What is drama therapy?
Drama therapy works on the belief that engaging with fictional narratives can help people filter and process their personal emotions. The medium of drama acts as a kind of cushion against the emotions experienced, protecting those involved from becoming overwhelmed, whilst still encouraging them to experience the emotions as they arise. Drama therapy also offers a space in which people may express emotions they would not usually; doing so often results in a sense of catharsis.
Drama therapy is often group-based but can be one-to-one also. It is used in a wide variety of settings, including hospitals, schools, prisons and businesses. But you can also work one-to-one with a drama therapist in private therapy. You do not have to have experience in acting or performance in order to benefit from seeing a drama therapist.
Who benefits from drama therapy?
Drama therapy can be very useful for those feeling stuck; there is a sense of freedom in drama therapy which many can find cathartic and liberating. The indirect manner employed to deal with emotions makes drama therapy suitable for those who struggle with facing their emotions and problems head-on.
Drama therapy can be used to solve problems, understand a personal experience or life event, gain better understanding of yourself and overcome unhelpful emotions or patterns of behaviour.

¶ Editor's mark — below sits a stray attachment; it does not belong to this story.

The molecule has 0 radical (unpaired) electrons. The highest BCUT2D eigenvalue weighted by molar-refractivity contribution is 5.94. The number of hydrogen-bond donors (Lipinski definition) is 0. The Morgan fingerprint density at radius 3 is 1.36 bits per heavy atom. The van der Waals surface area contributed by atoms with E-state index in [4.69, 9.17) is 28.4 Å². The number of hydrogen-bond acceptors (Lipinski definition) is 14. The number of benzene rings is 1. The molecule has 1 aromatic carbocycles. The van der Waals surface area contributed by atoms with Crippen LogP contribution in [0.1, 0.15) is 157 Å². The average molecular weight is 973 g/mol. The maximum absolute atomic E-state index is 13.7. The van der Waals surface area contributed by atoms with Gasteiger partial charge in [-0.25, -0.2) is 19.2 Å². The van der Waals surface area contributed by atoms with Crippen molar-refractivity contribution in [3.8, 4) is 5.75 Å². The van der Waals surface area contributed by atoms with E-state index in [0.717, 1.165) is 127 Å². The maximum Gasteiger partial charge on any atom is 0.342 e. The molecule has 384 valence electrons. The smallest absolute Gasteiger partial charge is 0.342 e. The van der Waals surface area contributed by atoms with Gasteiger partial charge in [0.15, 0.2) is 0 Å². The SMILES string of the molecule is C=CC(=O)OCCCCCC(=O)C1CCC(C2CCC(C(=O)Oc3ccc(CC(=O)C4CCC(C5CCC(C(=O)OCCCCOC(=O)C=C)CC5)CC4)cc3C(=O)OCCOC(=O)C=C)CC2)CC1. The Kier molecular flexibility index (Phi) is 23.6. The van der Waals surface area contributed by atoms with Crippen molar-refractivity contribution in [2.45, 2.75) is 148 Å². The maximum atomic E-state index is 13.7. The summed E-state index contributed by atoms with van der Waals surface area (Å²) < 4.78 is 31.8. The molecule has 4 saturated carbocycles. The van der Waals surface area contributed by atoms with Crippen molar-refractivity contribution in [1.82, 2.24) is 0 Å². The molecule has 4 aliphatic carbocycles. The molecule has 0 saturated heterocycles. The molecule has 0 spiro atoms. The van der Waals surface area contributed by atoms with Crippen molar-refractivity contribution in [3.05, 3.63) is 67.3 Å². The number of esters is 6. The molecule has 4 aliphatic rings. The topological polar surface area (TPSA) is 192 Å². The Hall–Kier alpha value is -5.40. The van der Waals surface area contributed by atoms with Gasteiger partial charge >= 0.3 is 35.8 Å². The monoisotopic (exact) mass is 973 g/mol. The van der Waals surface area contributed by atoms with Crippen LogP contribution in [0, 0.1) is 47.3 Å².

Drama therapy can be helpful for building self-confidence and a sense of trust in your environment. This can be beneficial for those with an addiction or anxiety. The interpersonal nature of drama therapy also makes it helpful for those who struggle with their relationships. The physicality of drama therapy is an important factor which can promote a sense of unity between mind and body; this can be useful in treating those who physically self-harm or who feel uncomfortable in their body.
"Drama therapy is a form of psychological therapy in which all of the performance arts are utilised within the therapeutic relationship. Drama therapists are both artists and clinicians and draw on their training's in theatre/drama and therapy to create methods to engage clients in effecting psychological, emotional and social changes. The therapy gives equal validity to body and mind within the dramatic context; stories, myths, play-texts, puppetry, masks and improvisation are examples of the range of artistic interventions a drama therapist may employ. These will enable the client to explore difficult and painful life experiences through an indirect approach.
Clients who are referred to a drama therapist do not need to have previous experience or skill in acting, theatre or drama. Drama therapists are trained to enable clients to find the most suitable medium for them to engage in group or individual therapy to address and resolve, or make troubling issues more bearable."
This information has been vetted by a professional member of the welldoing.org directory
Last updated on 6 December 2018